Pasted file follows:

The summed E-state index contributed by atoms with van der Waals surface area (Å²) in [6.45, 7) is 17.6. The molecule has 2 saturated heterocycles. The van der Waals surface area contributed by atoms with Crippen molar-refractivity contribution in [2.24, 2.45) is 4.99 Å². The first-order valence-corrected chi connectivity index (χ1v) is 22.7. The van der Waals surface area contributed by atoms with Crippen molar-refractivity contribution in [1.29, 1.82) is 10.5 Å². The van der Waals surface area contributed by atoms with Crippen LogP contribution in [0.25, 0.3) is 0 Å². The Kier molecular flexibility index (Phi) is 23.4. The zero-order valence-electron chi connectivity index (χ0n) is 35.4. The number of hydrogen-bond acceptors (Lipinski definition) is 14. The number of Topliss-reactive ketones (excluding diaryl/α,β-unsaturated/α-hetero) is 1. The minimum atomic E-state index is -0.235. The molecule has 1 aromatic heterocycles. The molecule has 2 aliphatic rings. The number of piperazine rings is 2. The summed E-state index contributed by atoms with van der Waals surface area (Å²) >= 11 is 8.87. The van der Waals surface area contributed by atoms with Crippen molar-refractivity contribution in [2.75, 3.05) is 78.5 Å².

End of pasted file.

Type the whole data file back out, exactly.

The summed E-state index contributed by atoms with van der Waals surface area (Å²) in [6.45, 7) is 17.6. The molecule has 2 saturated heterocycles. The van der Waals surface area contributed by atoms with Crippen molar-refractivity contribution in [2.24, 2.45) is 4.99 Å². The first-order valence-corrected chi connectivity index (χ1v) is 22.7. The van der Waals surface area contributed by atoms with Crippen molar-refractivity contribution in [1.29, 1.82) is 10.5 Å². The van der Waals surface area contributed by atoms with Crippen LogP contribution in [0.25, 0.3) is 0 Å². The Kier molecular flexibility index (Phi) is 23.4. The zero-order valence-electron chi connectivity index (χ0n) is 35.4. The number of hydrogen-bond acceptors (Lipinski definition) is 14. The number of Topliss-reactive ketones (excluding diaryl/α,β-unsaturated/α-hetero) is 1. The minimum atomic E-state index is -0.235. The molecule has 1 aromatic heterocycles. The molecule has 2 aliphatic rings. The number of piperazine rings is 2. The summed E-state index contributed by atoms with van der Waals surface area (Å²) >= 11 is 8.87. The van der Waals surface area contributed by atoms with Crippen molar-refractivity contribution in [2.75, 3.05) is 78.5 Å².